Popular Back-End Programming Languages
The programming languages you use in back-end web development play a huge role in your site's or app's functionality, scalability, and maintainability. That said, back-end developers have unique preferences when it comes to programming languages, and your back-end developer will likely choose a programming language based on your app's overall purpose and needs.
To give founders a better idea of what languages to use for your app, here's a quick look at the different back-end programming languages developers use.
Typically, developers use runtime environments like Node.js to run the language on the server side.
Nest JS is a Node.js back-end application framework designed to work seamlessly with TypeScript, enabling the development of efficient and scalable server-side applications.
By using TypeScript in Nest applications, we benefit from compile-time error detection, which ensures the integrity of our code and minimises errors when working with multiple microservices that share the same response mode.
With NestJS, we can create exceptional microservices that are well-organised and lightweight. The framework enforces a structured approach where controllers, services, and repositories are written in specific locations and conform to a defined pattern.
This streamlines the development process, mitigating the need for extensive code refactoring in the future and allowing us to focus more on designing endpoints rather than the intricacies of the application's structure.
Express.js is commonly employed in tandem with Node.js to establish a server framework that empowers Node.js to serve as a back-end scripting language. This powerful amalgamation enables the development of resilient server applications and efficient handling of HTTP requests.
Python is another versatile programming language with many uses, and it's also a nice option for back-end development. The language has a unique readability to it, and with all the pre-built modules available, you won't have a hard time using Python for back-end development.
Java is one of the best programming languages for enterprise-level applications. This is one of the most secure and stable languages for back-end development, which makes it such a great option. So, if you're looking to build this type of app, make sure your back-end developers consider using Java for development.
One of the newest programming languages for back-end developers right now is Go. This is a young language developed by Google specifically for web applications. Since it's designed for web applications, Go is a simple, easy-to-use, and scalable web development language. On top of that, this programming language is very commonly used for server-side development, so you may want to ask your back-end web developer if they want to use Go for your web app.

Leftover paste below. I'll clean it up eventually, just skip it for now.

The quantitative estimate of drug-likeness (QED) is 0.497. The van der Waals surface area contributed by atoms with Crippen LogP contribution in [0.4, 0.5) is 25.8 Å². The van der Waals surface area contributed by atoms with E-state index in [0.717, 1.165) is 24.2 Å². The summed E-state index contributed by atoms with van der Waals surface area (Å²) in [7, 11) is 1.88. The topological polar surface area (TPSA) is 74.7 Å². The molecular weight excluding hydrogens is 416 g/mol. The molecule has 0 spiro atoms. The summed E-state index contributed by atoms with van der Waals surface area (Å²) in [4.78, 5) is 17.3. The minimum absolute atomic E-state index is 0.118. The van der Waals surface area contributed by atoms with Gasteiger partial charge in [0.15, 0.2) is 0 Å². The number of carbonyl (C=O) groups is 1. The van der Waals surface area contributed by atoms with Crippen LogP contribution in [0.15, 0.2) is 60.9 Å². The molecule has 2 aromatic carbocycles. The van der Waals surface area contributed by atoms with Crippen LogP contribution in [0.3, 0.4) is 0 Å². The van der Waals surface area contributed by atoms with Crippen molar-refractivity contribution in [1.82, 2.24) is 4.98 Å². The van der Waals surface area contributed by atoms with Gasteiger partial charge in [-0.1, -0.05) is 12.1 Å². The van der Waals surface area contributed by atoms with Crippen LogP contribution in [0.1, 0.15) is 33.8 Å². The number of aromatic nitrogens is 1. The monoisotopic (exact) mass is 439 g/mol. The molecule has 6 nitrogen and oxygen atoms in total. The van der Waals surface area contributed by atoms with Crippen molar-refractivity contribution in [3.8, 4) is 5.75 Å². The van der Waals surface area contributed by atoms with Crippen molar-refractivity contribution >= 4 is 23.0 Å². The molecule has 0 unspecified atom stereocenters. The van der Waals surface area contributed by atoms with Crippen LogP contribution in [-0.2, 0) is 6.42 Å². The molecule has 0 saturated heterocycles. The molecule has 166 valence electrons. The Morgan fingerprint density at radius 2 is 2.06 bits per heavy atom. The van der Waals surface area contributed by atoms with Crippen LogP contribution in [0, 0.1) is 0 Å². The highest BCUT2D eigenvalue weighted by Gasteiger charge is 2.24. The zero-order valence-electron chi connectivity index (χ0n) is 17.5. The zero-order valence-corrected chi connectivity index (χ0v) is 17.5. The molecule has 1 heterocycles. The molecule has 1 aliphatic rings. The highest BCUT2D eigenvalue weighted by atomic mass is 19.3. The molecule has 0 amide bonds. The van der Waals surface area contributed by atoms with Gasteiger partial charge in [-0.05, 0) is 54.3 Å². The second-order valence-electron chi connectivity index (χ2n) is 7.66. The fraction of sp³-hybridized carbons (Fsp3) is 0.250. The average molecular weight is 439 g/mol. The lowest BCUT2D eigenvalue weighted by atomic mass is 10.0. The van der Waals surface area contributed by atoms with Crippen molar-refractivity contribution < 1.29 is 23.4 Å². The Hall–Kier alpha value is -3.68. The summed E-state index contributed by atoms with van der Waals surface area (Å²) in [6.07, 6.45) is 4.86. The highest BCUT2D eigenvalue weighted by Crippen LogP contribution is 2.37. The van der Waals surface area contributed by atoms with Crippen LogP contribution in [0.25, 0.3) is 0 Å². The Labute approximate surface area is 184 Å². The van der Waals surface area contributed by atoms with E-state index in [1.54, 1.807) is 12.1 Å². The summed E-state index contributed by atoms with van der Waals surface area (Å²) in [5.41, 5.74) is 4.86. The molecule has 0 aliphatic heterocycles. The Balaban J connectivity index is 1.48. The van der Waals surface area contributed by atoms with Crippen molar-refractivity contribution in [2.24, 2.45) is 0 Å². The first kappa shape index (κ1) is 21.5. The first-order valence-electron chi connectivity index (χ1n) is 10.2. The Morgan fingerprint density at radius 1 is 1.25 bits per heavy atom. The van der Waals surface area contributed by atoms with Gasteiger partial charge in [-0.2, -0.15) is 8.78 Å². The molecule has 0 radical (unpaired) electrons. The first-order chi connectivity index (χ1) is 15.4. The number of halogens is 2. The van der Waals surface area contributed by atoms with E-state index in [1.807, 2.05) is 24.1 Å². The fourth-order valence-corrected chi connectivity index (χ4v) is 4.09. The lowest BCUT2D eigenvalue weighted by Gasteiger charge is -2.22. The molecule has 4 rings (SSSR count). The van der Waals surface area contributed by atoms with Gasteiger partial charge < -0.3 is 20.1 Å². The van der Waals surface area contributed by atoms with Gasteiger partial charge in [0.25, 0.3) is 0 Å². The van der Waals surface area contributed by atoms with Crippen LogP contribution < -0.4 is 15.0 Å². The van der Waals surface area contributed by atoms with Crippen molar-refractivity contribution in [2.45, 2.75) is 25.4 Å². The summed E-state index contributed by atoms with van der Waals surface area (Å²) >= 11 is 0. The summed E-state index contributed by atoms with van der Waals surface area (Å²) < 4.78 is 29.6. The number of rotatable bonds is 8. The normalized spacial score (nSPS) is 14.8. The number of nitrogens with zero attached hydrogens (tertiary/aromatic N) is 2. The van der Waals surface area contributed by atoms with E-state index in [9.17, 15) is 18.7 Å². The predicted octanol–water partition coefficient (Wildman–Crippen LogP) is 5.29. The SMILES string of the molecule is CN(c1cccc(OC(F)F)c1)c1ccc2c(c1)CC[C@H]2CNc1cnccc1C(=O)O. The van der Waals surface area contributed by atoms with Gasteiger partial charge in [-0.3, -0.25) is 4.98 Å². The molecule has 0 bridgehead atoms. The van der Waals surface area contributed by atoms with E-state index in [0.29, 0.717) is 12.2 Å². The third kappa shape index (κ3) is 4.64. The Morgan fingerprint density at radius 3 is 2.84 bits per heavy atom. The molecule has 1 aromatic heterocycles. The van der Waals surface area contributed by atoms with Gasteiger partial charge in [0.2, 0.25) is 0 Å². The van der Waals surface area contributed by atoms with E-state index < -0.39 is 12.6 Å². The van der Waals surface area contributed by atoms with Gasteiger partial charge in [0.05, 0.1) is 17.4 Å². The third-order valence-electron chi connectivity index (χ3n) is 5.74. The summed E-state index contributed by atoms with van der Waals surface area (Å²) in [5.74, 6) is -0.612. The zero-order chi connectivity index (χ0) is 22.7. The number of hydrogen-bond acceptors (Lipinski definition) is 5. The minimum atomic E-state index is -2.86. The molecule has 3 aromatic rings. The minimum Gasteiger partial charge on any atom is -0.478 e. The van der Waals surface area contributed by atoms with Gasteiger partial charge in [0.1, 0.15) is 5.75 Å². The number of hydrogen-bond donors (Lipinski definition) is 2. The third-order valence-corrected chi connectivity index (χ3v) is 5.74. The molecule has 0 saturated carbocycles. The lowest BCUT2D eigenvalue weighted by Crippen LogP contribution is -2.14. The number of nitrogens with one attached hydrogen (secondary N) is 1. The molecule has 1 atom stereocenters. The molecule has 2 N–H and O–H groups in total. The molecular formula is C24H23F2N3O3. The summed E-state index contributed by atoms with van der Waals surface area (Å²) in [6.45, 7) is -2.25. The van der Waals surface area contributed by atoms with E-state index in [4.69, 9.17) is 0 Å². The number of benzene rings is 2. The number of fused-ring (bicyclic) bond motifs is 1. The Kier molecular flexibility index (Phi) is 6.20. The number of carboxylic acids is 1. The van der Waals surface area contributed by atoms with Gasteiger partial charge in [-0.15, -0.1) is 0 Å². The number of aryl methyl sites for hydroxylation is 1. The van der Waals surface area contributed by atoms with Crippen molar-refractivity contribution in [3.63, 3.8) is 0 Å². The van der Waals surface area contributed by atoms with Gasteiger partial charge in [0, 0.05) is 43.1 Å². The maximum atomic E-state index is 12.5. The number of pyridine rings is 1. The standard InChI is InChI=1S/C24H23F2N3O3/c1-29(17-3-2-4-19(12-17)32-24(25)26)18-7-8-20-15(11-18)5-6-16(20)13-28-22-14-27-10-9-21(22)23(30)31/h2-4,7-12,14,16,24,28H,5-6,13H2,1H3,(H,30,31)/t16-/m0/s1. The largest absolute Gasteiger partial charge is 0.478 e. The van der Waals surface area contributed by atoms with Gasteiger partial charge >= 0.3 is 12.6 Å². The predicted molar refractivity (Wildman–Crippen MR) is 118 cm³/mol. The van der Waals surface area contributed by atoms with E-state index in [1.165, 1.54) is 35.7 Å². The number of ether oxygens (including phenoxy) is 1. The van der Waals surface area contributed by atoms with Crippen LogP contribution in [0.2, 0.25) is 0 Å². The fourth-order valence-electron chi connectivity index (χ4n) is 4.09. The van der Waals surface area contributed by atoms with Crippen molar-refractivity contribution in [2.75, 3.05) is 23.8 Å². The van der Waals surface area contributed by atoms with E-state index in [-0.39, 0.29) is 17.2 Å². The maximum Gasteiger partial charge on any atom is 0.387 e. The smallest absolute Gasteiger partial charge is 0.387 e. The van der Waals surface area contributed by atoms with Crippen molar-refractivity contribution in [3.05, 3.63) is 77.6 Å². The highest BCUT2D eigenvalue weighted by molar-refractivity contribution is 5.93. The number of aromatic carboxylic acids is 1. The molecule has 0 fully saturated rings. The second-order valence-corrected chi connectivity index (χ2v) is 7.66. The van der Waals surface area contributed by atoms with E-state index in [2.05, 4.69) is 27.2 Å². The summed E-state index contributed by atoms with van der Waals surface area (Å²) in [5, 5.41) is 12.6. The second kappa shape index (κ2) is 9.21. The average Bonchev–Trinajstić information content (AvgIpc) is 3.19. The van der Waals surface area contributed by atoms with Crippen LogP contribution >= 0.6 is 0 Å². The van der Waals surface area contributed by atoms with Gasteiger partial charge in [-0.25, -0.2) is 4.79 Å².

What's the Difference Between Back-End vs Front-End Development?
While they seem similar, front-end developers and back-end developers are very different. Front-end developers focus mostly on everything you see on a website or application. On the flip side, back-end developers are experts on the server side of the app and web development.
While there are some back-end languages and front-end languages that overlap, these types of developers have a unique skill set and offer different web services. When developing an application, it's best for founders to have a good development team that contains both front-end developers and back-end developers or a full-stack team.
How to Find the Best Back-End Developers
There are always new apps and websites in development. This is why you won't have a hard time finding tech professionals in the UK or EU ready to handle your app's back end. However, it's important to take your time to find the right back-end developer for your project.
Your web developer has a huge impact on the final functionality and performance of your website. But with all the options available, it's sometimes hard to pick the best one.
So, here are a few tips to keep in mind to help you find the best back-end developer for your app.
Understand Your Needs
The first step in choosing the best back-end developer for your needs is determining what type of web development you need. Typically, your back-end developer specialises in a specific type of app or website.
Some developers may focus on website applications, while others can help you build an online store or even a business portfolio. So, before even considering your options, try to figure out exactly what type of web development services you're looking for.
Whenever you choose a back-end developer, it's important to consider their experience. Server-side development is really complicated, and you'll need more than just classes and education to become a back-end developer.
The best back-end development professionals have been in the field for years. If you're looking for the smoothest experience when building the server side of your app or website, it's best to contact and hire an experienced developer for the job.
Consider Soft Skills & Technical Knowledge
While front-end developers focus on the website layout of your website, back-end web developers need to understand different server-side languages and have a basic understanding of front-end languages, too. So, when choosing a professional for full-stack development, make sure to test out their technical skills and know-how.